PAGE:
509 F.2d 225
Earl CUTHBERTSON, Appellant,
Dr. C. G. UHLEY, Individually, the Northwestern Clinic, a
partnership, and the Bethesda Hospital
Association, a corporation, now known as
the Riverview Hospital
United States Court of Appeals,
Submitted Jan. 7, 1975.
Decided Feb. 3, 1975.
Raymond A. Lamb, Moorhear, Minn., for appellant.
Edmund M. Odland, Erickson, Erie & Odland, Crookston, Minn., for appellee, Bethesda Hospital.
Gerald S. Rufer, Rufer, Hefte, Pemberton, Schulze & Sorlie, Fergus Falls, Minn., for appellees, Uhley and North-western Clinic.
Before GIBSON, Chief Judge, and HEANEY and ROSS, Circuit Judges.
HEANEY, Circuit Judge.
The sole issue on appeal is whether the Minnesota statute of limitations or the North Dakota statute of limitations applies to this medical malpractice suit brought in the United States District Court for the District of Minnesota. The District Court, in an unpublished decision, applied the Minnesota statute and dismissed the action. It held that the Minnesota Supreme Court would, under its better-law methodology adopted in Milkovich v. Saari, 295 Minn. 155, 203 N.W.2d 408 (1973), find the Minnesota statute to be the better law and bar the action. We affirm on different grounds.
Earl Cuthbertson, a North Dakota resident, brought this action against Dr. E. G. Uhley, a Minnesota resident, North-western Clinic, a Minnesota partnership, and Bethesda Hospital, a Minnesota corporation, now known as Riverview Hospital Association, alleging negligent treatment of a laceration to his right arm. Jurisdiction was based on diversity.
The statute of limitations for medical malpractice is two years in both Minnesota and North Dakota.1 The Minnesota statute, however, begins to run from the termination of the treatment, Johnson v. Winthrop Laboratories Division of Sterling Drug, Inc., 291 Minn. 145, 190 N.W.2d 77 (1971), while the North Dakota statute begins to run from the discovery of the cause of action, Iverson v. Lancaster, 158 N.W.2d 507 (N.D.1968). The action here is not barred under the North Dakota statute. The appellant argues that the Minnesota Supreme Court would apply the North Dakota statute here because it is the better law.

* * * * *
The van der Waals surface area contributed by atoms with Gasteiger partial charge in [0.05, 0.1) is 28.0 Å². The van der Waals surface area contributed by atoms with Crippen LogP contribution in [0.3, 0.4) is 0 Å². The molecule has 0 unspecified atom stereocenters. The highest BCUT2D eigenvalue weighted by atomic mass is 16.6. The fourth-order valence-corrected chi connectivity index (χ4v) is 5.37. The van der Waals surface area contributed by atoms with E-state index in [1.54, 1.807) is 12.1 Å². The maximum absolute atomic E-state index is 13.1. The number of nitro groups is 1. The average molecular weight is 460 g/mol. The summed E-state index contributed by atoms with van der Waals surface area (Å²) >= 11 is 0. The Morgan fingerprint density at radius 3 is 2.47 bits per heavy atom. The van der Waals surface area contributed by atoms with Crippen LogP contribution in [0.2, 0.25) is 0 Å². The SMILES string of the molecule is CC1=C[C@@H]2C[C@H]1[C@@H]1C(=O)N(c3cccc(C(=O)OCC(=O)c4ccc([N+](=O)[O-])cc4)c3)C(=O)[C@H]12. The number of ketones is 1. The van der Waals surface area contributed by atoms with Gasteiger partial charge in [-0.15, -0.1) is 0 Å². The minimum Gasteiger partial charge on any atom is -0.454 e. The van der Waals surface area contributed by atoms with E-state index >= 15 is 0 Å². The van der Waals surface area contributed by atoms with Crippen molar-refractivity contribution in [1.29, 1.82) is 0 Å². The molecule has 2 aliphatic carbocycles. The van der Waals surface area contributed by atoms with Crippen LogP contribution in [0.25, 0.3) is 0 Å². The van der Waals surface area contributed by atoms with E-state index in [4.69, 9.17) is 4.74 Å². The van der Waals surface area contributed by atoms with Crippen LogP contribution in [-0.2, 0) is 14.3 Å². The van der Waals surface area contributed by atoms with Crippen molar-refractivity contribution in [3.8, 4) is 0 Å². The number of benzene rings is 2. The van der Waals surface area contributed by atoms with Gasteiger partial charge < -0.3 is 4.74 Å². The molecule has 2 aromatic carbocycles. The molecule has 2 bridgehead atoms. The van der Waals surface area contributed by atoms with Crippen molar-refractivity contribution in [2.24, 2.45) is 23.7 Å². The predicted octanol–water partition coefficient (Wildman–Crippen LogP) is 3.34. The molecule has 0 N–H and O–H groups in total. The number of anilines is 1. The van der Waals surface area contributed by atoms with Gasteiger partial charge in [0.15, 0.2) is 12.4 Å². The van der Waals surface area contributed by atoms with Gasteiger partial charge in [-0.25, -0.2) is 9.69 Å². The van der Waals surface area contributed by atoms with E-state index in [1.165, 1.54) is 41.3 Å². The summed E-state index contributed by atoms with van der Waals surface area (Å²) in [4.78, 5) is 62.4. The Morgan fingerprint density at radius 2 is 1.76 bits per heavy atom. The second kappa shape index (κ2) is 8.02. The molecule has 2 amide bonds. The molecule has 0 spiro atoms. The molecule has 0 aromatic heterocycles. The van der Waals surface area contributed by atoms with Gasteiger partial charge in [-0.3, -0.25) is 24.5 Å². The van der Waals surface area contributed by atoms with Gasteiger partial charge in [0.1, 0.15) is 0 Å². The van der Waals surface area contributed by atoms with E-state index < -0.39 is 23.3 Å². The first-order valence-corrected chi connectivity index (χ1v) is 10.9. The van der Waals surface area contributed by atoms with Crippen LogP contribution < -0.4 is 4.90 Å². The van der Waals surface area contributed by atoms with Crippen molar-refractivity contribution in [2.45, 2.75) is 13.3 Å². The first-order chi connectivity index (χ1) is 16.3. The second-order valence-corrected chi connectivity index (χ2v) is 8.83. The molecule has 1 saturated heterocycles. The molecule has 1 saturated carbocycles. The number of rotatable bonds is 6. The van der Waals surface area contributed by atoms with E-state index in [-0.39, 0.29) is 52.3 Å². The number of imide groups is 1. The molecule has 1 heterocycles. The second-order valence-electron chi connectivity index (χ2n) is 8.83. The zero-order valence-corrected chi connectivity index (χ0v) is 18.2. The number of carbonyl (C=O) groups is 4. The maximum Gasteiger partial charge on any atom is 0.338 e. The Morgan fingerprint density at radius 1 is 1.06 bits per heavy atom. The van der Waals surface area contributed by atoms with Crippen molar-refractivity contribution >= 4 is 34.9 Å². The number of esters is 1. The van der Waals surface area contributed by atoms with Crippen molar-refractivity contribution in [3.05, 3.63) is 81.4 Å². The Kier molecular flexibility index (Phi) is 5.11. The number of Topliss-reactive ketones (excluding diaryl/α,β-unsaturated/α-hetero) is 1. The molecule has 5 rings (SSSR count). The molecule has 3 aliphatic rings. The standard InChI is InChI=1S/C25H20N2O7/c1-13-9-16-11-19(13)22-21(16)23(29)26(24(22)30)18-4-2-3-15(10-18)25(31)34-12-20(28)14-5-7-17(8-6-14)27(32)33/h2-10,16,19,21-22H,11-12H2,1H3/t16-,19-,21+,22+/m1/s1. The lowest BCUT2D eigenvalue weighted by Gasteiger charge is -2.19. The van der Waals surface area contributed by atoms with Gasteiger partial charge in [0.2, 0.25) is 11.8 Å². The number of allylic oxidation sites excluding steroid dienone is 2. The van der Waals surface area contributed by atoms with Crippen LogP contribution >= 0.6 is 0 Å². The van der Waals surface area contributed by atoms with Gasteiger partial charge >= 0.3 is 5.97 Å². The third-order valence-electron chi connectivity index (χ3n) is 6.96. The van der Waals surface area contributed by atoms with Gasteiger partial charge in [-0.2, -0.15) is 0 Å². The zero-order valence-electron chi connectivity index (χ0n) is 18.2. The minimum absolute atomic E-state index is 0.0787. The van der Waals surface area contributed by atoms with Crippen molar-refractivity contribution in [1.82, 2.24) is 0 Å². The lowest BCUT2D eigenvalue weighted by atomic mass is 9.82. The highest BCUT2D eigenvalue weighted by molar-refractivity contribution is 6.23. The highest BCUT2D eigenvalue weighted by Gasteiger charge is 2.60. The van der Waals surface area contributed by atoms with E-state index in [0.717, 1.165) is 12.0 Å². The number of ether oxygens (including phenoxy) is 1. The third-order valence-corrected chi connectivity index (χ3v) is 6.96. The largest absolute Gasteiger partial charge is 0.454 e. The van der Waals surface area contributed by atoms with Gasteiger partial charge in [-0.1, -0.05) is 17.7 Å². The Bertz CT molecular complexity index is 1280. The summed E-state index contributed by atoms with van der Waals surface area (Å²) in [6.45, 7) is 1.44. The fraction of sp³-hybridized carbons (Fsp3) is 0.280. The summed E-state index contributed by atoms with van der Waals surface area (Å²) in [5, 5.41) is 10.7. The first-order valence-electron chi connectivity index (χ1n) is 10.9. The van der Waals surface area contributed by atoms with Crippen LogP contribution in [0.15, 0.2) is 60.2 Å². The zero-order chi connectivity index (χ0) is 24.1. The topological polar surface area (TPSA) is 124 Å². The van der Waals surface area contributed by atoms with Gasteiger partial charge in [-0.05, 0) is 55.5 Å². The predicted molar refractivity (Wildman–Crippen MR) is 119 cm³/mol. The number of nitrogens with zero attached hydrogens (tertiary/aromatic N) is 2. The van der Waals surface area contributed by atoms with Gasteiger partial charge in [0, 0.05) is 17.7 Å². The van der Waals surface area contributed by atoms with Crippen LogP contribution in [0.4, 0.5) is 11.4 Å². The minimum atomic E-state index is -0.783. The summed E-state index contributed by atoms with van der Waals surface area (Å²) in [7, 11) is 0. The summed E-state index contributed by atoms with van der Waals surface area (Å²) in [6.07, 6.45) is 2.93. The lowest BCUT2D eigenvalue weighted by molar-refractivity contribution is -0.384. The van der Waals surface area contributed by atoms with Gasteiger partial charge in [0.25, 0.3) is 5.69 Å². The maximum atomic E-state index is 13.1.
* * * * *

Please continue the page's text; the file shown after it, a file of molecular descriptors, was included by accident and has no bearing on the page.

We must follow the choice-of-law rules of the forum state in resolving the issue presented. Klaxon v. Stentor Electric Manufacturing Co., Inc., 313 U.S. 487, 61 S.Ct. 1020, 85 L.Ed. 1477 (1941). The appellant's reliance on the better-law analysis announced in Milkovich v. Saari, supra, is misplaced. That case adopted a choice-of-law methodology to be applied to conflicts between substantive law; it did not address the issue here. When the conflict is between the procedural law, Minnesota follows the general rule that procedural law of the forum applies and that statutes of limitations are procedural. See American Mutual Liability Ins. Co. v. Reed Cleaners, 265 Minn. 503, 122 N.W.2d 178, 180, n. 1 (1963); Allen v. Nessler, 247 Minn. 230, 76 N.W.2d 793, 798--799 (1956); Knipfer v. Buhler, 227 Minn. 334, 35 N.W.2d 425, 426 (1948); In Re Daniel's Estate, 208 Minn. 420, 294 N.W. 465, 469 (1940); Weston v. Jones, 160 Minn. 32, 199 N.W. 431, 432--433 (1924); Restatement, Second, Conflict of Laws § 142; Leflar, American Conflicts Law 303--305 (1968). That rule governs the disposition of the issue presented here.
The decision of the District Court is
The Minnesota statute, M.S.A. § 541.07, provides in pertinent part:
Except where the uniform commercial code otherwise prescribes, the following actions shall be commenced within two years:
(1) * * * all actions against physicians, surgeons, dentists, hospitals (and) sanitoriums, for malpractice, error, mistake or failure to cure, whether based on contract or tort; * * *
The North Dakota statute, N.D.C.C. § 28--01--18, provides in pertinent part:
* * * The following actions must be commenced within two years after the cause of action has accrued:
An action for the recovery of damages resulting from malpractice